The story of Dr Robin Sengupta, one of the nation’s finest neurosurgeons and founder of Institute of Neurosciences, Kolkata, is one of inspiration and pride. Born in Chittagong (then part of undivided Bengal), his family did not have the means to send him to a school. He used to sell fruits in the local market, but copied class notes from his friends. He started giving tuitions to fund his schooling. Good results in his matriculation examination got him a scholarship for post-secondary education. He again did well in his Intermediate, which motivated him to move to Kolkata in pursuit of his dream of becoming a doctor.
However, life was hard. He arrived penniless in the city in 1955. Because he had no papers, as he was a refugee, he failed to get himself admitted to a government medical college. Lady luck helped him here. He managed to set up a meeting with the renowned orthopaedic surgeon, Dr Kanak Chandra Sarbadhikari. Dr Sarbadhikari arranged for him to be interviewed at National Medical College, which was then a private college. He did well and was admitted. But life refused to relent. He went through turbulent times to make both ends meet. He earned a living by working as a stretcher boy in the St John's Ambulance Brigade, to supplement the meagre refugee stipend that he received.
After completing his medical degree course, he went to the UK, where he landed a job at Berry General Hospital, Manchester. After drifting from one speciality to another, he finally landed in the neurosurgery department. Later, he also worked with Dr William Sweet, the famous neurosurgeon of Harvard University at the Mess General Hospital, and in the National Health Service in Newcastle.
Dr Sengupta examining brain scans at the institute (I-NK)
In neurosurgery, he took up aneurysm surgery as his forte. At that time, the success rate of aneurysm surgeries was very poor. He excelled in his field; many well-known people from different parts of the world got cured under him. One such occasion was when, in the mid-1980s, he received a call from India to attend to President Venkataraman’s wife, who had a brain haemorrhage.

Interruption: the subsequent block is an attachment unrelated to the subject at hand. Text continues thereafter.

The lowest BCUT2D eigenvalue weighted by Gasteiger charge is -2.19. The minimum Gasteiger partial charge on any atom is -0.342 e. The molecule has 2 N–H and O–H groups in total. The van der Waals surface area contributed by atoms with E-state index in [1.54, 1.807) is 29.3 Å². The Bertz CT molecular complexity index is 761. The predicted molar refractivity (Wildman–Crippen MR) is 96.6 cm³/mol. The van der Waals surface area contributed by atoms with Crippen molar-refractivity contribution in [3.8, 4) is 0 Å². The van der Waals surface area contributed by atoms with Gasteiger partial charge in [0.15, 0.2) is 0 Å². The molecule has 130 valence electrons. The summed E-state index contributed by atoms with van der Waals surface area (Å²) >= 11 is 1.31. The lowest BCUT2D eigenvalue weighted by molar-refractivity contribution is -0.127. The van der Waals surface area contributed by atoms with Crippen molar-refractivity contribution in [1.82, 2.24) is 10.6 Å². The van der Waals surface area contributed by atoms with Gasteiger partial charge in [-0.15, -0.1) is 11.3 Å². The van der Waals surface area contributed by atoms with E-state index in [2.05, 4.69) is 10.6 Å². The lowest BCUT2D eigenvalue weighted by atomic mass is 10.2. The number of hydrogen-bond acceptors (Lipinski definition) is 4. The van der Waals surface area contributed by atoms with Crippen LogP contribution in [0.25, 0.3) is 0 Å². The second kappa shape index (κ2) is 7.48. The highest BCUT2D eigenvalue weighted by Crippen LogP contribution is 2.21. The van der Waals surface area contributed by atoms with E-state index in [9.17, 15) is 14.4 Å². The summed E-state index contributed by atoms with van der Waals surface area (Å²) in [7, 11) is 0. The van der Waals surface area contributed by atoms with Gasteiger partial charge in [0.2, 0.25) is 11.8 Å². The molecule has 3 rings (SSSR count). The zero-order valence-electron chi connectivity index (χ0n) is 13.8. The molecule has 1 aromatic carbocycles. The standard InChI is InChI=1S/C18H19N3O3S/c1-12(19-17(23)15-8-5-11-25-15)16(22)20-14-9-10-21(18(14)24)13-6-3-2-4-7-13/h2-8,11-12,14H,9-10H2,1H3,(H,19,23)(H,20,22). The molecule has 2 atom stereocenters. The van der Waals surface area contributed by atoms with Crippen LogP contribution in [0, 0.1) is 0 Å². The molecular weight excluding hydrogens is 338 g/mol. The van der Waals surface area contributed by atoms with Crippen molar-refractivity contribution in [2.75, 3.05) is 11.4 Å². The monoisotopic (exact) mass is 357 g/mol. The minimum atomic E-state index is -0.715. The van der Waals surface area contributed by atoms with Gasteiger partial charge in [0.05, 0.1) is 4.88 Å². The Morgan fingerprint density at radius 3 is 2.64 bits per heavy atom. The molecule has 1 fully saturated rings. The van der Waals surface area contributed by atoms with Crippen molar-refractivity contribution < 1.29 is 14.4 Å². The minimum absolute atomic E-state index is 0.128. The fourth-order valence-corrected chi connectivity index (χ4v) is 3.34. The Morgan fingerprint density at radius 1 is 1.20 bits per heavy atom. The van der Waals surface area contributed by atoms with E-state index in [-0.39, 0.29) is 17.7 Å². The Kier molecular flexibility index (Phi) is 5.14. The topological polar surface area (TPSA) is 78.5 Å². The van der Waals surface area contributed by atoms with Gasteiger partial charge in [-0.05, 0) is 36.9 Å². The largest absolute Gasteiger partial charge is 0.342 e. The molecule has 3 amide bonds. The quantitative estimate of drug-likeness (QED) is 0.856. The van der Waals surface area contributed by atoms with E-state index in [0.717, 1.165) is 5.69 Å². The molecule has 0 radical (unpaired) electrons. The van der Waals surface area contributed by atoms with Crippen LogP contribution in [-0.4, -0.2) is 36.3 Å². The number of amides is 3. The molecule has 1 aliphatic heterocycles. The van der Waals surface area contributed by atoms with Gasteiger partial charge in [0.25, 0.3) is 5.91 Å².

When he retired at the age of 65 in 2002, Regional Neurosciences Centre in Newcastle, the Newcastle hospital he worked in, in a rare gesture, named its operation theatre ‘Robin Sengupta Theatre.’ As a recognition to his expertise, they wanted him to continue, which he happily did. He finally stopped working there in December 2012. He is now an emeritus consultant there.
Back to his roots
Then he decided to come back to his roots. Back in Kolkata, he set up The Institute of Neurosciences (I-NK), a charitable institute, for the treatment of neurological disorders in adults and children. He does not take any benefits from the company; all the profits are ploughed back for the benefit of the institute. It is linked with the Regional Neurosciences Centre in Newcastle, with which Dr Sengupta is still associated.
In 2000, he was awarded as the best neurosurgeon of the decade. In 2013, CNBC-TV18 India Healthcare Awards awarded The Institute of Neurosciences as the ‘Best Single Speciality Hospital in India.’ The government of West Bengal has also honoured I-NK as the ‘Best Superspeciality Hospital.’
I-NK – One of the best of its kind (Sources: I-NK)
IN-K: Institute with a difference
Death due to head injuries is
often due to delayed treatment or secondary complications. The I-NK
Trauma Centre offers dedicated team services to combat these and other
injuries on an immediate basis.
The cause of stroke can be
diagnosed immediately through modern imaging techniques at the Stroke
Centre at I-NK. If treated immediately, without wastage of time, stroke
patients can recover their paralysis or other severe neurological
deficits within a span of time.
The hospital is fully
air-conditioned and equipped with 150 beds, 11 fully furnished
Examination Rooms and four operation theatres with state-of-the-art
Treatment is provided at subsidised costs for the less privileged.
20% of the occupied beds are free beds, reserved for underprivileged patients and children.
has a dedicated team of brilliant neurosurgeons, neurologists,
anaesthetics, intensivists, physiotherapists and other rehab experts,
trained in the country and overseas, who are capable of providing the
best medical attention to critical patients.
Most institutes do
not provide any platform for teamwork in treatment and
sub-specialisation. I-NK promotes global teamwork through constant
interaction and video-conferencing with specialists from recognised
overseas neurosciences institutions and globally recognised doctors.
Frequent case discussions for diagnosis and operations significantly
improve the chances of critical patients.
Most institutions do
not provide scope for education & research. I-NK offers educational
programs for post-graduates and family practitioners, and promotes
research in collaboration with doctors abroad.
I-NK has plans to
create a campus for research and education in neurosciences based on
reputed models such as those of Vellore and AIIMS.
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